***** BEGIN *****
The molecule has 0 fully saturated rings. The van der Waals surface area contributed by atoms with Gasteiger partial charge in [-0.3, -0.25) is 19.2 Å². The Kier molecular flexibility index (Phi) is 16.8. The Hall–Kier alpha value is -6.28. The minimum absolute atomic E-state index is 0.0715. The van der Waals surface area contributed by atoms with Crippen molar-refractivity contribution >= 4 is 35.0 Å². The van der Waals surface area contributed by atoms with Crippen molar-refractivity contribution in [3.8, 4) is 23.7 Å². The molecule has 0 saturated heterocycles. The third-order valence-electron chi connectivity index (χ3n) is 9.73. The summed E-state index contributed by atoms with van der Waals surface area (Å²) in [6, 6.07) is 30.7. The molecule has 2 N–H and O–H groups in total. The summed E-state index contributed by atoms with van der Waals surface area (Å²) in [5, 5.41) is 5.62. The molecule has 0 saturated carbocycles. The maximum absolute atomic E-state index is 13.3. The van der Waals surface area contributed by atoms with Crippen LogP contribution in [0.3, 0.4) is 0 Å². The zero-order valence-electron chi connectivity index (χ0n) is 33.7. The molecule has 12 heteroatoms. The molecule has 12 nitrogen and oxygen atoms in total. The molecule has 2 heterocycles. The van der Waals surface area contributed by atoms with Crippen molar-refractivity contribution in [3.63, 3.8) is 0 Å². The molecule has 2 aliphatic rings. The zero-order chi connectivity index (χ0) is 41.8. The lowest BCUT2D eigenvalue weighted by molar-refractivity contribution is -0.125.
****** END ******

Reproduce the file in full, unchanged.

The molecule has 0 fully saturated rings. The van der Waals surface area contributed by atoms with Gasteiger partial charge in [-0.3, -0.25) is 19.2 Å². The Kier molecular flexibility index (Phi) is 16.8. The Hall–Kier alpha value is -6.28. The minimum absolute atomic E-state index is 0.0715. The van der Waals surface area contributed by atoms with Crippen molar-refractivity contribution >= 4 is 35.0 Å². The van der Waals surface area contributed by atoms with Crippen molar-refractivity contribution in [3.8, 4) is 23.7 Å². The molecule has 0 saturated heterocycles. The third-order valence-electron chi connectivity index (χ3n) is 9.73. The summed E-state index contributed by atoms with van der Waals surface area (Å²) in [6, 6.07) is 30.7. The molecule has 2 N–H and O–H groups in total. The summed E-state index contributed by atoms with van der Waals surface area (Å²) in [5, 5.41) is 5.62. The molecule has 0 saturated carbocycles. The maximum absolute atomic E-state index is 13.3. The van der Waals surface area contributed by atoms with Crippen LogP contribution in [0.3, 0.4) is 0 Å². The zero-order valence-electron chi connectivity index (χ0n) is 33.7. The molecule has 12 heteroatoms. The molecule has 12 nitrogen and oxygen atoms in total. The molecule has 2 heterocycles. The van der Waals surface area contributed by atoms with Crippen molar-refractivity contribution in [3.63, 3.8) is 0 Å². The molecule has 2 aliphatic rings. The zero-order chi connectivity index (χ0) is 41.8. The lowest BCUT2D eigenvalue weighted by molar-refractivity contribution is -0.125.